Top 5 Most-Read Clinical COVID-19 Articles of 2021

Risk factors for more severe COVID-19 and potentially protective factors appear on this year’s list of most-read clinical COVID-19 articles.

As the pandemic continues to take a toll around the world, a look back at the most popular clinical COVID-19 news published in 2021 highlights some recurring themes, including complications associated with the disease and potential protections.

5. Immunosuppressive Psoriatic Drugs and COVID-19

In June, authors writing in the American Journal of Clinical Dermatology concluded immunosuppressed patients with psoriasis are not at an increased risk of developing serious complications related to COVID-19. The opinion piece also posits that these medications may help mitigate potential issues, as immunosuppressive drugs manage levels of patients’ cytokines and have the potential to control “cytokine storms.”

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4. Obstructive Sleep Apnea Associated With Higher Risks of COVID-19 Complications

Study findings published in BMJ Open Respiratory Research published in January showed obstructive sleep apnea (OSA) to be an independent risk factor for severe COVID-19 resulting in hospitalization. OSA is also linked with other severe COVID-19 risk factors, including body mass index, diabetes, older age, and male gender. Patients included in the study who were transferred to critical care units also exhibited higher levels of C-reactive protein and procalcitonin than those who were not.

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3. COVID-19–Triggered Psoriatic Arthritis

Doctors in Italy reported the first known case of COVID-19–triggered psoriatic arthritis in January 2021. The patient in question was genetically predisposed to the disease, while a small number of arthritis cases were simultaneously reportedly tied to COVID-19. The patient who developed psoriatic arthritis had a family history of psoriasis, although no family members exhibited joint-related issues.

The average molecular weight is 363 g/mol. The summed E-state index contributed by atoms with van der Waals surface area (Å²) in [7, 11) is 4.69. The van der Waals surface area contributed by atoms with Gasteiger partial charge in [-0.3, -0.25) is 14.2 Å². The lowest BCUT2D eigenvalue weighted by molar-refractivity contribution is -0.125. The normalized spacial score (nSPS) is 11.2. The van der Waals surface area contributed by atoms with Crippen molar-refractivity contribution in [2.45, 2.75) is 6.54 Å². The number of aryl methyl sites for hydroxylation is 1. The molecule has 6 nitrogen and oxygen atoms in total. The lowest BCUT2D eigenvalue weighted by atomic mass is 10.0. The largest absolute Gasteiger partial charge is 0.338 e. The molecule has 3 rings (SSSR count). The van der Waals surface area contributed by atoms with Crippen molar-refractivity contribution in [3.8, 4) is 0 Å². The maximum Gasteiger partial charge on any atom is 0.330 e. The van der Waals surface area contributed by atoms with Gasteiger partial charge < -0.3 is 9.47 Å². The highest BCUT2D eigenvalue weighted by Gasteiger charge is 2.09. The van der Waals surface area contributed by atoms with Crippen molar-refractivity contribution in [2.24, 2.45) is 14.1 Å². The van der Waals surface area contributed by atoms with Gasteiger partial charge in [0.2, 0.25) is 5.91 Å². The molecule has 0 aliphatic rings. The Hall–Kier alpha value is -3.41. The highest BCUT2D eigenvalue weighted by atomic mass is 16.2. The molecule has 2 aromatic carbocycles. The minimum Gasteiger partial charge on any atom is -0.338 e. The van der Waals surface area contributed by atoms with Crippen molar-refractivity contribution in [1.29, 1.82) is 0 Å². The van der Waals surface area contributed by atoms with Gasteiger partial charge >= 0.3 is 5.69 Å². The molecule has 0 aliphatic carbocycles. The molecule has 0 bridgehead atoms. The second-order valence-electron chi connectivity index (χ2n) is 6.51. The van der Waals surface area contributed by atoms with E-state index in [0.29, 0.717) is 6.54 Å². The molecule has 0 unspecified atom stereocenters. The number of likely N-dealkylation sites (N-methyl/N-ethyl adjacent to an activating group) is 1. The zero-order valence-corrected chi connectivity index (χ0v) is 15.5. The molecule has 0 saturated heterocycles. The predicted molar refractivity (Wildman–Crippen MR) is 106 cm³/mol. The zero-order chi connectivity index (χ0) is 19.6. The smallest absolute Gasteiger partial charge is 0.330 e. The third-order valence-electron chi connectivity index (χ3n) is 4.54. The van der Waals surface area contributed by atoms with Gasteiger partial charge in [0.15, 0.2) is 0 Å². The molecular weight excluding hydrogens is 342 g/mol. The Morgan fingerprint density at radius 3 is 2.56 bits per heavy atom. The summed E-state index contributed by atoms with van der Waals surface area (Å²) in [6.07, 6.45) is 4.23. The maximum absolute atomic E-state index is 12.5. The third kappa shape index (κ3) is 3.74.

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2. Flu Vaccine May Have Protective Effects Against COVID-19

Reported in February, data showed those immunized against influenza were less 24% likely to test positive for COVID-19. These individuals were also less likely to have serious COVID-19–related complications. The study, published in American Journal of Infection Control, was the first to explore any association between standard influenza vaccines and COVID-19. Associations remained significant after adjusting for baseline covariates.

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1. COVID-19 Symptoms Can Persist After 6 Months

More than 1 in 4 patients hospitalized in Wuhan, China, with COVID-19 reported fatigue, muscle weakness, and sleep difficulties 6 months later. The research, published in January 2021, also showed more than 75% of patients reported at least 1 persistent symptom of COVID-19. All individuals were hospitalized between January 2020 and May 2020 and had a median age of 57. Additional symptoms reported after 6 months included depression and anxiety.

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